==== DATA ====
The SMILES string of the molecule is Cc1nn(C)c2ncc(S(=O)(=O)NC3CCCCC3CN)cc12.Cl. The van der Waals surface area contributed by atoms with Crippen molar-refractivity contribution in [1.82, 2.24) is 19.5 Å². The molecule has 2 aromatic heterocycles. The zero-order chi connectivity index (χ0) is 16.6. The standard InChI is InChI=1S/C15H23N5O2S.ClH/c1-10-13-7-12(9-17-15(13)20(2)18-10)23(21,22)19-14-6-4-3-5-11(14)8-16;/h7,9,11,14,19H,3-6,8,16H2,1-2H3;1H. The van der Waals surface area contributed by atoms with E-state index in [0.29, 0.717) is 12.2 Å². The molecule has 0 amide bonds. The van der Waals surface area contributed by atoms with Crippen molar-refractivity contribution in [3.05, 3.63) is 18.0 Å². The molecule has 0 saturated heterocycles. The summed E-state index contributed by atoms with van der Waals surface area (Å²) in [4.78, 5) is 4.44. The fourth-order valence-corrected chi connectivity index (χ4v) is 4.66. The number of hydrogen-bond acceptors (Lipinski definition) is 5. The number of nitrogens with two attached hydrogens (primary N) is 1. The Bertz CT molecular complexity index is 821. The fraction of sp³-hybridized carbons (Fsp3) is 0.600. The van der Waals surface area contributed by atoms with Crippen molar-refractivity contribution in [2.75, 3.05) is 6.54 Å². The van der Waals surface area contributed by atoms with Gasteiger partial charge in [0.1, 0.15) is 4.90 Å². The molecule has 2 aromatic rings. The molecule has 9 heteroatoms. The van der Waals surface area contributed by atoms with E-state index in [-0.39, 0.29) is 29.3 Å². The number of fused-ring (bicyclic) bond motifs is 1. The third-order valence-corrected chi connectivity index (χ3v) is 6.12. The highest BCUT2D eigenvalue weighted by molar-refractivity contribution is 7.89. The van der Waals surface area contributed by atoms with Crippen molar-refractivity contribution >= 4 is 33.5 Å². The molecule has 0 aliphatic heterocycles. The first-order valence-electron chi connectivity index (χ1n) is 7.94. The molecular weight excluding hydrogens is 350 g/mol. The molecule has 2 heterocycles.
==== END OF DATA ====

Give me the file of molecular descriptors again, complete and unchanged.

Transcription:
The SMILES string of the molecule is Cc1nn(C)c2ncc(S(=O)(=O)NC3CCCCC3CN)cc12.Cl. The van der Waals surface area contributed by atoms with Crippen molar-refractivity contribution in [1.82, 2.24) is 19.5 Å². The molecule has 2 aromatic heterocycles. The zero-order chi connectivity index (χ0) is 16.6. The standard InChI is InChI=1S/C15H23N5O2S.ClH/c1-10-13-7-12(9-17-15(13)20(2)18-10)23(21,22)19-14-6-4-3-5-11(14)8-16;/h7,9,11,14,19H,3-6,8,16H2,1-2H3;1H. The van der Waals surface area contributed by atoms with E-state index in [0.29, 0.717) is 12.2 Å². The molecule has 0 amide bonds. The van der Waals surface area contributed by atoms with Crippen molar-refractivity contribution in [3.05, 3.63) is 18.0 Å². The molecule has 0 saturated heterocycles. The summed E-state index contributed by atoms with van der Waals surface area (Å²) in [4.78, 5) is 4.44. The fourth-order valence-corrected chi connectivity index (χ4v) is 4.66. The number of hydrogen-bond acceptors (Lipinski definition) is 5. The number of nitrogens with two attached hydrogens (primary N) is 1. The Bertz CT molecular complexity index is 821. The fraction of sp³-hybridized carbons (Fsp3) is 0.600. The van der Waals surface area contributed by atoms with Crippen molar-refractivity contribution in [2.75, 3.05) is 6.54 Å². The van der Waals surface area contributed by atoms with Gasteiger partial charge in [0.1, 0.15) is 4.90 Å². The molecule has 2 aromatic rings. The molecule has 9 heteroatoms. The van der Waals surface area contributed by atoms with E-state index in [-0.39, 0.29) is 29.3 Å². The number of fused-ring (bicyclic) bond motifs is 1. The third-order valence-corrected chi connectivity index (χ3v) is 6.12. The highest BCUT2D eigenvalue weighted by molar-refractivity contribution is 7.89. The van der Waals surface area contributed by atoms with Crippen molar-refractivity contribution >= 4 is 33.5 Å². The molecule has 0 aliphatic heterocycles. The first-order valence-electron chi connectivity index (χ1n) is 7.94. The molecular weight excluding hydrogens is 350 g/mol. The molecule has 2 heterocycles.